Note: I thought I'd wait until after the weekend rush to post this review. And yes, this post is full of spoilers.
“Star Wars: The Force Awakens” kicks off with a rather poignant statement. The first lines of dialogue are spoken by a mysterious character named Lor San Tekka, who says, “This will begin to make things right.” In the story, he’s referring to his piece of a map that will lead the Resistance to the location of the lost Jedi, Luke Skywalker.
But in the real-world, it almost feels like J.J. Abrams and company are telling us, “We get it. This is where we begin to make Star Wars great again.” At the risk of descending into a pile of prequel-bashing madness, I will say that most fans have heard J.J. loud and clear. This is beginning to make things right.
“The Force Awakens” spoke to my heart. It touched on every emotion I feel like I’ve ever experienced while watching a film – a visceral, awe-inspiring emotional tour de force. The reveals were incredible. The twists didn't feel overly contrived. The storytelling kept us all spellbound for two hours.
This film sealed the deal for me right at the opening crawl. It wasn't just the music. I mean, who can really say they didn’t feel a wave of child-like exuberance when the first notes of John Williams’ iconic theme filled our ears? What truly sealed it for me was the opening sentence:
“Luke Skywalker has vanished.”
Luke was my favorite growing up. I took my dad’s flashlights and looped a paper clip through their loopholes, clipping them onto my belt to create my own lightsabers. I looked up to him as my hero. I have genuine love for that character. So realizing that something had gone terribly wrong in the 30 years since he triumphantly declared himself a Jedi Knight was a dizzying experience.
What really happened that drove Luke Skywalker away?
The answer, it turns out, did not arrive in this movie. But we meet amazing new characters. Finn is hilarious, funny, slightly awkward, and you can’t help but root for the guy. Kylo Ren is a maniac. He's got a few wires loose up in his head, a dark Force-user who sees himself fighting against the call of the Light Side of the Force. He is prone to emotional outbursts and rage-induced tantrums, much like his grandfather… Speaking of familial ties, Ren happens to be the son of Han Solo and Leia Organa, who lost him to the Dark Side after he rebelled against the teachings of his mentor, Luke Skywalker. His turn to the dark side is, as we learn, the reason Luke went into hiding.
We meet Solo and his Wookie companion Chewbacca, back to their old smuggling ways; a little older, a bit wiser. Organa, no longer a princess, is a tired general of the Resistance. BB-8 serves her Resistance as the new lovable astromech droid of this new series, a spinning ball of charm and earnestness who plays an important role in the heroes' stories. Poe Dameron is arguably the coolest new character in this series as well; self-proclaimed as the pilot who "can fly anything," he is confident but also endearingly humorous. Deemed the best pilot in the Resistance, his skills are deemed invaluable.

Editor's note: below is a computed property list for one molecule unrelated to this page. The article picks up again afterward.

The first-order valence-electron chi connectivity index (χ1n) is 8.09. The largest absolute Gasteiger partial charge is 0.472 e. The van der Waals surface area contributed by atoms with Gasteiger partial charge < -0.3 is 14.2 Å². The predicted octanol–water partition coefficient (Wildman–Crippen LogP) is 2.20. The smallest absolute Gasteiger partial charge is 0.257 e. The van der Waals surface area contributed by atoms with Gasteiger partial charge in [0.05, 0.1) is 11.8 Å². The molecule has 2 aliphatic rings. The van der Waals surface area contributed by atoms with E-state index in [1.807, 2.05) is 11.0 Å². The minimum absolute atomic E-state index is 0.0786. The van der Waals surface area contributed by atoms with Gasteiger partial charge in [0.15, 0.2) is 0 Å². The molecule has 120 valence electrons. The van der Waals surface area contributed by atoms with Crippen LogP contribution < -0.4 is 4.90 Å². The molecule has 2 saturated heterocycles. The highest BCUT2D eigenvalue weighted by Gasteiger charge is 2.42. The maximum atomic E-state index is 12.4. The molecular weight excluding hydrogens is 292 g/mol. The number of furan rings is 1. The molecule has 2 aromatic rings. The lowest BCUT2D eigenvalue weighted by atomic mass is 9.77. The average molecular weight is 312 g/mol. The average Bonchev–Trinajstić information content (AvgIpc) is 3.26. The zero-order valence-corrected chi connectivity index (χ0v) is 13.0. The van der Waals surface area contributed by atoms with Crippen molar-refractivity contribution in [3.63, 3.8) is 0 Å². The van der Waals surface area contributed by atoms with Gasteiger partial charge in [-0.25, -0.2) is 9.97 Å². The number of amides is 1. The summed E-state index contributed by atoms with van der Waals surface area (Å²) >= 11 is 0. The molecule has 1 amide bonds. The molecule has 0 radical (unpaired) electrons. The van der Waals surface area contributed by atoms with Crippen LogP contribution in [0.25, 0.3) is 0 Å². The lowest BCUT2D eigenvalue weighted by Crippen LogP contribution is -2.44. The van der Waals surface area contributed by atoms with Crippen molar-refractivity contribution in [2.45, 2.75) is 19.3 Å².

There are many other great new characters, but the best is, without a doubt, Rey. I have theories about who she is, and the movie drops some subtle hints that may be either brilliant misdirection or obvious hints for the viewers to learn from. She is a child left behind on a desert world, longing for her parents to return to pick her up. She represents hope and optimism in this film, and as we learn later on, power potential. Rey is strong in the Force. She is a kick-ass female lead character, and Daisy Ridley commands the screen with a level of skill that belies her lack of experience. Her mastery of the character of Rey is a revelation, and she delivers over and over on each emotional payoff. She dominates the screen with straight epicness as well, as she wields the lightsaber that once belonged to her fa-, i mean, Luke Skywalker and, before him, Anakin Skywalker, in the film's climatic third act. Her lightsaber fight with Kylo Ren is one of the most visceral, breathtaking fights of the series - masterful storytelling.
To further cement her status as the "Chosen One" of this new trilogy, Rey is also later dispatched to find Luke at the end of the movie. She eventually becomes the first person in decades to set eyes on the beleaguered Jedi, an emotional scene which concludes the film. As Luke turns around to meet Rey, we see on his face the weight of 30+ years. Gone is the boyish optimism of a farm hand from Tatooine. Not a word is spoken; his face says more than lines and lines of dialogue could – regret, sorrow, guilt, pain, all outlined in the wizened Jedi’s face. Opposite him is the new, optimistic, hopeful face of Rey, who seems a lot like Luke used to be years and years ago; a new hope for the galaxy, if you will.
I don’t want to delve too much deeper into the plot. I am not the novelist for this movie, after all. But to sum it up, I think that “Empire Strikes Back” will keep its throne in my personal list… it felt so weighty and nearly perfect. But “The Force Awakens” continues to inch up higher with each viewing.
It is a film that moved me in ways few films ever have… and I will love it always for that. Cinema, I've decided personally, needs to move the heart of the viewer to succeed. And “The Force Awakens” is a masterpiece of cinematic delight. Other films might be more cerebral, might be smarter, might be shot much better even, but few can top the emotional tour de force that was The Force Awakens. I still feel in awe.